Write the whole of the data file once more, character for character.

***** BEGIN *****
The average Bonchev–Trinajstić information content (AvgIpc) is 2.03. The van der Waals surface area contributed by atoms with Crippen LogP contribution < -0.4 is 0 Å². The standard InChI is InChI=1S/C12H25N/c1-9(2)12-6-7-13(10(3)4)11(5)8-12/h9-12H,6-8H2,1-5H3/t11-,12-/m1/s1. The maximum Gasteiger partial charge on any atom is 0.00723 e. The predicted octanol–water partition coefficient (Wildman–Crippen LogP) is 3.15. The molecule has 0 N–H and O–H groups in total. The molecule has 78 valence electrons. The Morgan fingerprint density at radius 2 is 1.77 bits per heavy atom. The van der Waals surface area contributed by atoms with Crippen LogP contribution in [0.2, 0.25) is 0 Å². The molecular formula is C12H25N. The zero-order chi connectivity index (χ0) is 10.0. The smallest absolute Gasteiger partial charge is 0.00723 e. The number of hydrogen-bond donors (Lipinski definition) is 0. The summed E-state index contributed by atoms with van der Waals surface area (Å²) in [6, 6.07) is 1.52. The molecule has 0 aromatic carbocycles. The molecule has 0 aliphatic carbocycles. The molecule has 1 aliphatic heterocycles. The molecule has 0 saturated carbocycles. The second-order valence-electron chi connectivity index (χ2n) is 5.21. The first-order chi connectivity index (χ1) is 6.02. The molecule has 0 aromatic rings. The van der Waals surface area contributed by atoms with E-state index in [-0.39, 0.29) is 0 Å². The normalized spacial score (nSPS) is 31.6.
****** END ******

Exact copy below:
The average Bonchev–Trinajstić information content (AvgIpc) is 2.03. The van der Waals surface area contributed by atoms with Crippen LogP contribution < -0.4 is 0 Å². The standard InChI is InChI=1S/C12H25N/c1-9(2)12-6-7-13(10(3)4)11(5)8-12/h9-12H,6-8H2,1-5H3/t11-,12-/m1/s1. The maximum Gasteiger partial charge on any atom is 0.00723 e. The predicted octanol–water partition coefficient (Wildman–Crippen LogP) is 3.15. The molecule has 0 N–H and O–H groups in total. The molecule has 78 valence electrons. The Morgan fingerprint density at radius 2 is 1.77 bits per heavy atom. The van der Waals surface area contributed by atoms with Crippen LogP contribution in [0.2, 0.25) is 0 Å². The molecular formula is C12H25N. The zero-order chi connectivity index (χ0) is 10.0. The smallest absolute Gasteiger partial charge is 0.00723 e. The number of hydrogen-bond donors (Lipinski definition) is 0. The summed E-state index contributed by atoms with van der Waals surface area (Å²) in [6, 6.07) is 1.52. The molecule has 0 aromatic carbocycles. The molecule has 0 aliphatic carbocycles. The molecule has 1 aliphatic heterocycles. The molecule has 0 saturated carbocycles. The second-order valence-electron chi connectivity index (χ2n) is 5.21. The first-order chi connectivity index (χ1) is 6.02. The molecule has 0 aromatic rings. The van der Waals surface area contributed by atoms with E-state index in [-0.39, 0.29) is 0 Å². The normalized spacial score (nSPS) is 31.6.